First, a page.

Congress moves to bring back domestic electronics manufacturing

Published by North Shore Components on

The Defense Department will have to stop using circuit boards, made in China and other potentially adversarial countries in its mission systems starting in 2023, according to a provision in the 2021 defense policy bill.

The 2021 defense policy bill, which Congress passed last week and is awaiting the president's signature, prohibits DOD from buying circuit boards used for mission critical functions that are made in certain countries, including China and Russia starting in 2023 with exceptions for commercial-off-the-shelf products and services. The legislation also names North Korea and Iran as off-limits, but the U.S. already has rules in place banning most trade with either country.

The defense secretary can also make exemptions "after reasonable notice, based on a determination that the designation is required to support national security," according to the bill language.

"The pandemic was a big wake up call," said John Mitchell, the president and CEO of the electronics industry advocacy organization, IPC. "The tariffs that started a couple of years ago got everybody to pay attention...but then the pandemic said, wow, my supply chain just got cut off and I can't buy certain things."

Printed circuit boards are used to help electronics from televisions to supercomputers function, and have increasingly become a part of the defense supply chain security conversation, especially this year as the COVID-19 pandemic made certain items difficult to make and buy.

The Trump administration has focused a lot on China and its national security risks when it comes to electronics components, such as potentially siphoning sensitive data during the manufacturing process. And with growing competition with China and national security concerns heighted by the pandemic, the Congress and the Defense Department have pushed to tighten its cybersecurity and technical supply chains.

"You can't have a chip without the rest of the stuff to have it talk to it and communicate and be put on," Mitchell said. "The challenge is: everybody's very keen on artificial intelligence, 5G, quantum computing, but they don't understand that there's a whole rainforest around getting just those trees to grow.'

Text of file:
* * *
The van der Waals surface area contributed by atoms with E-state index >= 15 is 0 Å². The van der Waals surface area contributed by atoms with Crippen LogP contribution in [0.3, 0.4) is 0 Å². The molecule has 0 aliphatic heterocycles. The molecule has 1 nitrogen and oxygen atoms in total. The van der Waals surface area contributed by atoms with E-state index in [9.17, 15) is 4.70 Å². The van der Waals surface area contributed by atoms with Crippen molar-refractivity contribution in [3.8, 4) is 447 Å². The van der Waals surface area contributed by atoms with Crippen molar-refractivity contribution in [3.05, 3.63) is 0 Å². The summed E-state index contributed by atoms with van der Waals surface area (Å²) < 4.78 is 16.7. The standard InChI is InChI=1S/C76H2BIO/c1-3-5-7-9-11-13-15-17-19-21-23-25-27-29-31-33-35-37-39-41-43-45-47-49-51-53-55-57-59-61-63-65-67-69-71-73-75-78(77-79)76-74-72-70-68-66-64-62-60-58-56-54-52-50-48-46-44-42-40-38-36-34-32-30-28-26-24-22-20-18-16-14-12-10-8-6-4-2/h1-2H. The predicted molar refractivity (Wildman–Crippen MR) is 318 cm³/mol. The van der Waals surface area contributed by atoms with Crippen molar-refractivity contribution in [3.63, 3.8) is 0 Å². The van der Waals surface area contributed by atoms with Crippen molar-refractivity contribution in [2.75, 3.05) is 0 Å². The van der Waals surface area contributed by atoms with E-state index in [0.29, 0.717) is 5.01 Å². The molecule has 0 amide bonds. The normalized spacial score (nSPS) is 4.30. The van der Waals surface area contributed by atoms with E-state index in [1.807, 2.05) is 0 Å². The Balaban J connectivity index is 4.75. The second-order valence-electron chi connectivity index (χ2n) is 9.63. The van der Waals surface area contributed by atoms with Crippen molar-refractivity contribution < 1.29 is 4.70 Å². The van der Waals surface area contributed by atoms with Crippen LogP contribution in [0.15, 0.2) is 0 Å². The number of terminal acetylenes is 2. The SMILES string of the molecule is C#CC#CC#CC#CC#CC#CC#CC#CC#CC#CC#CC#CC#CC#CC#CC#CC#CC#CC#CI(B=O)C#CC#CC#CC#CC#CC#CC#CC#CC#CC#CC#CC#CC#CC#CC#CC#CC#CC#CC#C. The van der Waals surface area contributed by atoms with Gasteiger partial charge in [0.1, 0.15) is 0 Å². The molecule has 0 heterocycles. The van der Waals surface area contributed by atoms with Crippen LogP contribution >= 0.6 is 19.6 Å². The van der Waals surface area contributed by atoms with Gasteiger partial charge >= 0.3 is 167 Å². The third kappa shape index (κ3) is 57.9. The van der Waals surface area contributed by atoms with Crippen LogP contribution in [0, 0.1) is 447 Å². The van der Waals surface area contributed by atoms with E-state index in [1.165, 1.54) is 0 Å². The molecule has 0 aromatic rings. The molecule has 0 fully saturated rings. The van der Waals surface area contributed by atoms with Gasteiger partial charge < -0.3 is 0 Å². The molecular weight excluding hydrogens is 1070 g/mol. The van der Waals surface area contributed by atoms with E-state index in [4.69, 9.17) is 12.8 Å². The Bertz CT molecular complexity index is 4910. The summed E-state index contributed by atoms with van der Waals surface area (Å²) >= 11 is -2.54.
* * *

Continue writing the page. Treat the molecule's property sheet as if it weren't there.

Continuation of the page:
The defense secretary would have until May 2022 to develop regulations, according to the bill, but changes are expected to take shape in the next year as DOD works with electronics companies, contractors, and suppliers to determine sourcing and capability needs.

In addition to the NDAA's new sourcing requirements, Congress also required DOD to study the effects of expanding the restrictions to commercial printed circuit boards and assemblies.

"You can have a factory on one end of the country that is completely secure, and you can have them transmitting information from another factory that's completely secure, but all the stuff in between -- it's basically traveling over commercial lines," Mitchell said.

The pandemic's constricting effect on supply chains plus this year's NDAA could also lead to a resurgence of U.S. microelectronics production.

"The combination of that with this [NDAA] will help fill in the gaps in the ecosystem and the electronic supply chain in the U.S. And that I think is the primary driver. It'll take some time, but efforts will start, I think, as early as 2021 to try to make sure that we'll be examining what parts of the supply chain don't exist here or where we had those problems," Mitchell said.

This article by Lauren C. Williams first appeared on FCW, a Defense Systems partner site.


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